Equal Protection Clause, segregation
This article examines the citation in Plessy of a dozen cases that the Court said held racial segregation statutes in transport to be constitutional. It argues that none of those twelve cases upheld a segregation statute, but were largely decisions upholding decisions by the carrier under the common law. Justice Brown knew that the cases did not uphold segregation statutes, but he went ahead and used them to bury opposition under the weight of precedent. He knew that he was unlikely to be challenged, and he believed that the common law and the Constitution involved the same principles. The conflation of common law and constitutional provision was possible because the Court had shifted focus in the fourteenth amendment from the privileges and immunities clause to the equal protection clause. But the standards appropriate for governing private behavior may be quite different than those restraining the government, and that message is relevant today.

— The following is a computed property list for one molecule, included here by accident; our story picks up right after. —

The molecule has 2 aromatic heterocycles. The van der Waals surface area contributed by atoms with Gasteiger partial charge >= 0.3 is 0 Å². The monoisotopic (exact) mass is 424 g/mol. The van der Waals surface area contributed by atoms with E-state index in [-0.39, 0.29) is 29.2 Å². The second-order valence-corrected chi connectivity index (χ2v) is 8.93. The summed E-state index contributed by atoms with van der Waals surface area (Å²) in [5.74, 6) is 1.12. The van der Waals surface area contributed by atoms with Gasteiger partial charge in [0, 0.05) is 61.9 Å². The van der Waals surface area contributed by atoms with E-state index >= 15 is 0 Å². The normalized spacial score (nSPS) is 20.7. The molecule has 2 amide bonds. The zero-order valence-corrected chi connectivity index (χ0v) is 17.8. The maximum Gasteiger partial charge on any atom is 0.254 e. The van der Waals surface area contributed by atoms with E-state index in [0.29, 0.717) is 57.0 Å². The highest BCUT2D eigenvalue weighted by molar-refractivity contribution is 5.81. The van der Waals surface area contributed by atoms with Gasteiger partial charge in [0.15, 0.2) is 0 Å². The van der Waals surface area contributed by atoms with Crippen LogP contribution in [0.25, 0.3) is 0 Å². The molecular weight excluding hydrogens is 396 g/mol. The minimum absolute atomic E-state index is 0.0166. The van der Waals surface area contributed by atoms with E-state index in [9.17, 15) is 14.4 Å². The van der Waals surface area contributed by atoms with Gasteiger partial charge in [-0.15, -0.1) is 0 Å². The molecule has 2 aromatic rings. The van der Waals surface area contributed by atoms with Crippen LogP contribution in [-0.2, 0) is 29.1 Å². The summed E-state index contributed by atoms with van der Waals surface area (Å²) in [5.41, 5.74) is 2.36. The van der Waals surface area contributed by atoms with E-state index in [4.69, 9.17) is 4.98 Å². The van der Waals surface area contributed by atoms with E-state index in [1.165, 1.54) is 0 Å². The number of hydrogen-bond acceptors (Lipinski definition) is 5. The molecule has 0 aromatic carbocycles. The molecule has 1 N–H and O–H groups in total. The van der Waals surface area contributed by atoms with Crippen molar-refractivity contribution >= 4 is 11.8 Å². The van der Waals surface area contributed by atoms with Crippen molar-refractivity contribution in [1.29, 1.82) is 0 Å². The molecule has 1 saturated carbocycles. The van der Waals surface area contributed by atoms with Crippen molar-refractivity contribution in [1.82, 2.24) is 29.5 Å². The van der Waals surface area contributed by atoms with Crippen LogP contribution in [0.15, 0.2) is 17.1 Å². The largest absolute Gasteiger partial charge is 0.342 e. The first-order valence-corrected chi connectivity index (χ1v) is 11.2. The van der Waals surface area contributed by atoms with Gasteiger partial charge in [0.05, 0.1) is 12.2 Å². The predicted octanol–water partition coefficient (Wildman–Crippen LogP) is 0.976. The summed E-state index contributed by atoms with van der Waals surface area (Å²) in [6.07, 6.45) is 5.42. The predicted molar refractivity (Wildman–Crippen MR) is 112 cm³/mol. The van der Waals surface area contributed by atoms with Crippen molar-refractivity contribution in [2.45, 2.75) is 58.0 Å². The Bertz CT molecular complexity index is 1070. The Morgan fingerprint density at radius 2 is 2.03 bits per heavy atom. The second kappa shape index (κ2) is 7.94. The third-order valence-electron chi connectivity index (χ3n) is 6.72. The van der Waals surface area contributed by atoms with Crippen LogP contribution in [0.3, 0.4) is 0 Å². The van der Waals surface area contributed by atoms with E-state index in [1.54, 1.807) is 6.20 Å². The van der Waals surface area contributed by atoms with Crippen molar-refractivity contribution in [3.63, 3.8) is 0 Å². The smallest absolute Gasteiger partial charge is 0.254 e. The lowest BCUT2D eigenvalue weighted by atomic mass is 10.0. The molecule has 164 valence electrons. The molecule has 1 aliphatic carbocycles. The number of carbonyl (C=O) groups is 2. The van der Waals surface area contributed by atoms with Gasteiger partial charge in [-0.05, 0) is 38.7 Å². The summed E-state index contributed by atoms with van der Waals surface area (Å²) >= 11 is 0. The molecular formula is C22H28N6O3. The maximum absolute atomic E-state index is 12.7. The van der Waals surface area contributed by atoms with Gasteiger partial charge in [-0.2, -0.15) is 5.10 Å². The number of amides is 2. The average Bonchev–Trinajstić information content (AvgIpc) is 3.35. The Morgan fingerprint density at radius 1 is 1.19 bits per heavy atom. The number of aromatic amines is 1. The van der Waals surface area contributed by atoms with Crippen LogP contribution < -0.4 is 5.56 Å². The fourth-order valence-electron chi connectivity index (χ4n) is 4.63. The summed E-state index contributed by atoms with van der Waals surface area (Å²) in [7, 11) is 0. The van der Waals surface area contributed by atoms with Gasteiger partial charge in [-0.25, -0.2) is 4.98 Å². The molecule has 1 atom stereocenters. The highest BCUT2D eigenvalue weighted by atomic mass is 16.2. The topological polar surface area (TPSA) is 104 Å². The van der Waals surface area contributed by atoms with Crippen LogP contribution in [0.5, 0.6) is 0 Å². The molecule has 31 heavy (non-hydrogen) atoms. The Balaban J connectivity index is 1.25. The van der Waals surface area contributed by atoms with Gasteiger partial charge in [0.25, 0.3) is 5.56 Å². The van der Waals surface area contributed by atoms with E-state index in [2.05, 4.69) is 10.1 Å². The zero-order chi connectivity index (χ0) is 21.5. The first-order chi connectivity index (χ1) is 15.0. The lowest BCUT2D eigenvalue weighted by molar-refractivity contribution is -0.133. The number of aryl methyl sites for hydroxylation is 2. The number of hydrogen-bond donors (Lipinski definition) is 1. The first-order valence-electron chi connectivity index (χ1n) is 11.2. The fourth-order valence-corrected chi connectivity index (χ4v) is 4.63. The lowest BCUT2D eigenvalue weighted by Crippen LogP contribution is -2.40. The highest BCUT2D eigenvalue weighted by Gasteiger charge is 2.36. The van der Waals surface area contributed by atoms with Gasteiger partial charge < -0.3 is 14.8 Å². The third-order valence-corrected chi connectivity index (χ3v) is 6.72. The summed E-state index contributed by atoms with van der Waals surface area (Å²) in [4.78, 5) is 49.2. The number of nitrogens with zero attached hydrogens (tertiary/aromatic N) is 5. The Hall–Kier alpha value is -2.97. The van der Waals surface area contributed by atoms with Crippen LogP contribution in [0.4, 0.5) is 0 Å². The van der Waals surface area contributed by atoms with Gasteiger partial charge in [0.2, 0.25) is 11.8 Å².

Civil Rights and Discrimination
52 Villanova Law Review 101 (2007).